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Frank goes west

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  • Helen Fedor
    Frank left Chicago in 1885, three years after he d come to America. It took him 8 days on the train to get to where he was going to work. When they were
    Message 1 of 35 , Oct 2, 2008
      Frank left Chicago in 1885, three years after he'd come to America. It
      took him 8 days on the train to get to where he was going to work. When
      they were passing through the "wild country" (South and North Dakota),
      they saw millions of hectares that had never been put to the plow and
      thousands of buffalo, with no one guarding them. Two days later, they
      saw wild people ("dzivich ludzi"), Sioux Indians, who rode/ran (flew) at
      the train screaming. Where the station should be, soldiers were lying
      in ditches to protect the station and the railroad from the Indians
      because sometimes they robbed the train and killed white people. Six
      days later, the workers came to the mountains, compared to which, the
      Tatry and Carpathians "are as nothing." At the end of the line, about
      1,000 men got off the train and were settled in wooden barracks that
      were already built there. Some 45 to 50 men were assigned to each boss.

      There was a big company store where you could buy things (blankets,
      boots, underwear, etc.) on credit [nas~ekeru]. Frank paid $5 for a pair
      of boots, $5 for two undershirts and a pair of underpants, and a pair of
      rugs for $6, all so he could stay warm (they were in the mountains).
      This left him with a debt of $16, but since the others were buying on
      credit, so did he. He asked a couple of fellows how far it was to the
      ocean and they told him 450-500 miles. He found that he'd outsmarted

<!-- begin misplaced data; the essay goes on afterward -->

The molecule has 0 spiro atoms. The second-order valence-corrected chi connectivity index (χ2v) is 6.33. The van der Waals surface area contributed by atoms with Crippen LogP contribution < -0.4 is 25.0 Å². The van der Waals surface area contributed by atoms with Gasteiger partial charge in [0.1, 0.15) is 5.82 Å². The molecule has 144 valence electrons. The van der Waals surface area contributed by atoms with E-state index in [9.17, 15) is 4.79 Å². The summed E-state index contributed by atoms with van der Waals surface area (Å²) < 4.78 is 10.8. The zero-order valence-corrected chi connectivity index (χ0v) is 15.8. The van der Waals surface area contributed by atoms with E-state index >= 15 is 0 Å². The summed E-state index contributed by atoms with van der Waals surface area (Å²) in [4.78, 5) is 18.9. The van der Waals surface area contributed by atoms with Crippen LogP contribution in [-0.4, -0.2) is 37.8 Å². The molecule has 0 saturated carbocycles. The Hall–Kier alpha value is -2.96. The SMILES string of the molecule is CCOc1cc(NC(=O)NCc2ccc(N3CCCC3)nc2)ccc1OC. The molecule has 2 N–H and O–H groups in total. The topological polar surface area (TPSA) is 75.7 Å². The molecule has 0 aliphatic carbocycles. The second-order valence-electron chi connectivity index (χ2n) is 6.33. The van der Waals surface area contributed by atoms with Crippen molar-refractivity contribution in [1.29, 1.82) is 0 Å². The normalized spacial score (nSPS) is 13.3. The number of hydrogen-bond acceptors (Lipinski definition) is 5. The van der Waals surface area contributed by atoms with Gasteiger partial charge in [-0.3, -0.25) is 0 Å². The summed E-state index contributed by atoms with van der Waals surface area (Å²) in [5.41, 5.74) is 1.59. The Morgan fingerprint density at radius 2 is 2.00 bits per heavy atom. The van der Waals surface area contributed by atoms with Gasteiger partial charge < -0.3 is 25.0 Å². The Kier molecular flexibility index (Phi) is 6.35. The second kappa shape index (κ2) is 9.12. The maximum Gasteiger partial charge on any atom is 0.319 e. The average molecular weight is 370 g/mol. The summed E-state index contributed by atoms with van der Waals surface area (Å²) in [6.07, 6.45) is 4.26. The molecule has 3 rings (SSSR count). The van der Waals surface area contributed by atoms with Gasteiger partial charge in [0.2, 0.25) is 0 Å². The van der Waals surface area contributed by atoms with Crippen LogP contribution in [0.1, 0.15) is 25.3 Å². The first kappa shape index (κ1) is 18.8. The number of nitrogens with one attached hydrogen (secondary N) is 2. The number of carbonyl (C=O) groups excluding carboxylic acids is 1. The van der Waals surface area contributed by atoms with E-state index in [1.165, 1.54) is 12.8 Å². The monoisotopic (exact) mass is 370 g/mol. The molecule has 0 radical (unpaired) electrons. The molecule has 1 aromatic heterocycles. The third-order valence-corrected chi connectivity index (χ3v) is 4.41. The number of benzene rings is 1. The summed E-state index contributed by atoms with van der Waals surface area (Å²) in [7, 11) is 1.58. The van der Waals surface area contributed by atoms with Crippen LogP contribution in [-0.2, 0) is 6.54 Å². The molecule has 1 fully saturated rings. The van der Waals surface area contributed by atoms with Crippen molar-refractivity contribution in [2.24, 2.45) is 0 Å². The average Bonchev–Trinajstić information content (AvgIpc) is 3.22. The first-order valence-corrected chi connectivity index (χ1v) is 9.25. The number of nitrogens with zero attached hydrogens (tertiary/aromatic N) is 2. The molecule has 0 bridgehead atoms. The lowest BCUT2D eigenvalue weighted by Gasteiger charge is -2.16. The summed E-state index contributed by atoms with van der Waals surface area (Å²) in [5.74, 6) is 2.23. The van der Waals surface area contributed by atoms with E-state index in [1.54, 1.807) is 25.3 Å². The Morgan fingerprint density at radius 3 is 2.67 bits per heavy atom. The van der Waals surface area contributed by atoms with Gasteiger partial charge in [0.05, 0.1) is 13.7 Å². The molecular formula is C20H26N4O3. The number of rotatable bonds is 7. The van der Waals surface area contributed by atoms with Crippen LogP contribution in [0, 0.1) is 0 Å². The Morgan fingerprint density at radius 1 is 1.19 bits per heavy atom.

himself and couldn't get to the ocean on foot after all: no companion,
      where to get food, and how could he walk through the mountains? He had
      no recourse but to work on the railroad. The beds in the barracks were
      bunkbeds and his was on the bottom. Every time the fellow sleeping
      above him moved, several large lice fell on him.

      Frank was stronger this time than the last when he worked on the
      railroad, so he got used to it after a couple of days. The pay was
      $2/day, but the men had to pay $5/week for food. The workday was 10 hrs
      long: 7am to noon, a break for dinner, then 1-6pm. Again, he was often
      asked if he wanted to work overtime, so sometimes he worked later and
      sometimes even before breakfast. The boss liked him and gave him easier
      work. Frank had a box cigars left from his time in Chicago, so he'd
      sometimes treat the boss to one because cigars were very expensive here.
      "One cigar cost 50¢, which in our money comes to 1 gold piece and 20
      grajcar-s [jedna zlatufka a 20 grajcare]". Whiskey was sold only on the
      sly. It was forbidden because otherwise the Indians would drink it, get
      crazy, and kill people. Frank had bought the cigars in Chicago for 5¢
      each and this was how he bribed his boss. One time the boss signed off
      on 4.5 days' [which he hadn't worked] pay, earning Frank $9. Frank
      sometimes shirked his work, but because of his bribes, he wasn't afraid
      that the boss would fire him. Frank worked under this boss for 2
      months, but then the men had to move to another location, where they got
      another boss.
    • Martin Votruba
      ... I agree, Ron, they do (from an etymological perspective, few Slovaks would think of them that way casually). What I wondered about was the source of
      Message 35 of 35 , Oct 4, 2008
        > the idea that Eastern Slovak and Czech had a closer resemblance
        > than Central Slovak.

        I agree, Ron, they do (from an etymological perspective, few Slovaks
        would think of them that way casually). What I wondered about was the
        source of information that some argued during the negotiations in the
        1840s (or possibly at another time) that, therefore, Eastern Slovak
        should become Standard Slovak.


        Martin
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